On today’s show David Bianculli reviews The Central Park Five, the Ken Burns documentary about the five young black and Latino men who were wrongly accused and convicted of assaulting and raping a white woman who, in 1989, was running in Central Park. The doc airs tonight on PBS. It and the book on which it’s based by Burns’ daughter, Sarah, have brought a resurgence of public interest to the case which was a huge and controversial case and media event at the time. Among the many contemporary perspectives on it, was Joan Didion’s now-classic 1991 essay for The New York Review of Books, "Sentimental Journeys," which foresaw the fact that the boys had been wrongly convicted. If you haven’t already read it, it’s long but it is spectacular.

Image of Central Park by Sergey Semonov via My Modern Met


"Who’s ready to help me sock old Adolf in the jaw?"

WWII Female Captain America photo shoot. All props, modeling, and photography by

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The main reason I miss the dwarves' cloaks in the Hobbit films:

I understand why the cloaks and hoods were left out for design purposes, but this has tickled the back of my mind every time I’ve seen the Hobbit film.

From the Hobbit (page 29 in my copy) as the company is setting out:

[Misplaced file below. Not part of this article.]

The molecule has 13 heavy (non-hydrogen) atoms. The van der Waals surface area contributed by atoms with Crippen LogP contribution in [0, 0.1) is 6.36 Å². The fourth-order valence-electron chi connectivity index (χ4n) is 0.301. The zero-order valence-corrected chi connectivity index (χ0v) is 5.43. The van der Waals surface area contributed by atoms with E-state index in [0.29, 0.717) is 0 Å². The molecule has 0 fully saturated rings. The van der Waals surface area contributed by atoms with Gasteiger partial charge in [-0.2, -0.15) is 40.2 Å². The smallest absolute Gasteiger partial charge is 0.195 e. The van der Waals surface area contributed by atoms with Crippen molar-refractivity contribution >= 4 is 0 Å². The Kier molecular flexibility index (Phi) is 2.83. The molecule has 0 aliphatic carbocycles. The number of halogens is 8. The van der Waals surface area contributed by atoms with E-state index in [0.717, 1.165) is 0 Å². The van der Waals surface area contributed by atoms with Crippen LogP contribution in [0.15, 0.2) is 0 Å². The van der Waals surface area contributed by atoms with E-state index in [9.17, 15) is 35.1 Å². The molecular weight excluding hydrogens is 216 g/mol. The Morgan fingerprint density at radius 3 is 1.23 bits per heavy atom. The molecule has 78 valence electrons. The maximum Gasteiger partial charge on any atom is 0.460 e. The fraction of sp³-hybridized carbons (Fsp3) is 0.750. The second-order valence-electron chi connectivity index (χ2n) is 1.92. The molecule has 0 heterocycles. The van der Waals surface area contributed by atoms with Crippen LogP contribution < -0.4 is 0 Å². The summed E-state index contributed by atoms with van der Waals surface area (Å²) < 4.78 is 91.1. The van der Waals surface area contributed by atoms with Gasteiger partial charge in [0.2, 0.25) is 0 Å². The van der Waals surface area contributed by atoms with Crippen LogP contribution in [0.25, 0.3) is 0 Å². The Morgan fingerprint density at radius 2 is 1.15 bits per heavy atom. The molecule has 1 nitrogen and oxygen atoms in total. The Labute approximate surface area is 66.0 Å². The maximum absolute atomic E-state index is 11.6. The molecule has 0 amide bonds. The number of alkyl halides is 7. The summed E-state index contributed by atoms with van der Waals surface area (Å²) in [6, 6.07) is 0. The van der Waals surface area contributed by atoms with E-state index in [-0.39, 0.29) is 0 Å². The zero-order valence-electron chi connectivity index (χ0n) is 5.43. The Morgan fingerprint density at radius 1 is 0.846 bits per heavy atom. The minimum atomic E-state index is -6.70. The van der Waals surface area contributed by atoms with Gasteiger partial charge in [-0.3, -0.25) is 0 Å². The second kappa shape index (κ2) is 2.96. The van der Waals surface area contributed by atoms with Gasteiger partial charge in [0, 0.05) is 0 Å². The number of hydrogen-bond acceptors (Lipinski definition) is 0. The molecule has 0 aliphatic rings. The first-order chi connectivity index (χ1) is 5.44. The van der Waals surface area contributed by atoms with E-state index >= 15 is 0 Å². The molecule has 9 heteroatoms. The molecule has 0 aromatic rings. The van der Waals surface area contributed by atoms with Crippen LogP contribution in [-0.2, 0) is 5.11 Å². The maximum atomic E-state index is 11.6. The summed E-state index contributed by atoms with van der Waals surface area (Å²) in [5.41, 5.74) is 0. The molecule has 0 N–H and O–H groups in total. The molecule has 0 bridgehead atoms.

That’s how they all came to start, jogging off from the inn one fine morning just before May, on laden ponies; and Bilbo was wearing a dark-green hood (a little weather-stained) and a dark-green cloak borrowed from Dwalin.  They were too large for him, and he looked rather comic.

And from Fellowship of the Ring (page 31) as Bilbo leaves the Shire:

From a locked drawer, smelling of moth-balls, he took out an old cloak and hood.  They had been locked up as if they were very precious, but they were so patched and weatherstained that their original colour could hardly be guessed: it might have been dark green.  They were rather too large for him.

Sentimental Journey

Nobuyoshi Araki published “Sentimental Journey”, a book of pictures of his wife taken during their honeymoon and “Winter Journey” a book of pictures of his wife’s last days.

When she died a few years later, the Japanese photographer thought that those pictures were the most beautiful present he could ever had.  


Nobuyoshi Araki, Sentimental Journey, 1971

These are pictures that I had never seen before because they’re not printed in the new version that compiles Sentimental Journey and Winter Journey, which shows Araki’s honeymoon with his wife Yoko and the final months before her passing in 1990.

In the preface, Araki wrote:
"These are totally different from the fake photographs you find all over the place. Sentimental Journey is my love and a photographer’s solution. But I’m not saying that these photos are real just because I took them on my honeymoon. I made love my point of departure as a photographer, and it just happened that it all started from a story told in the first person singular. (I-novel)”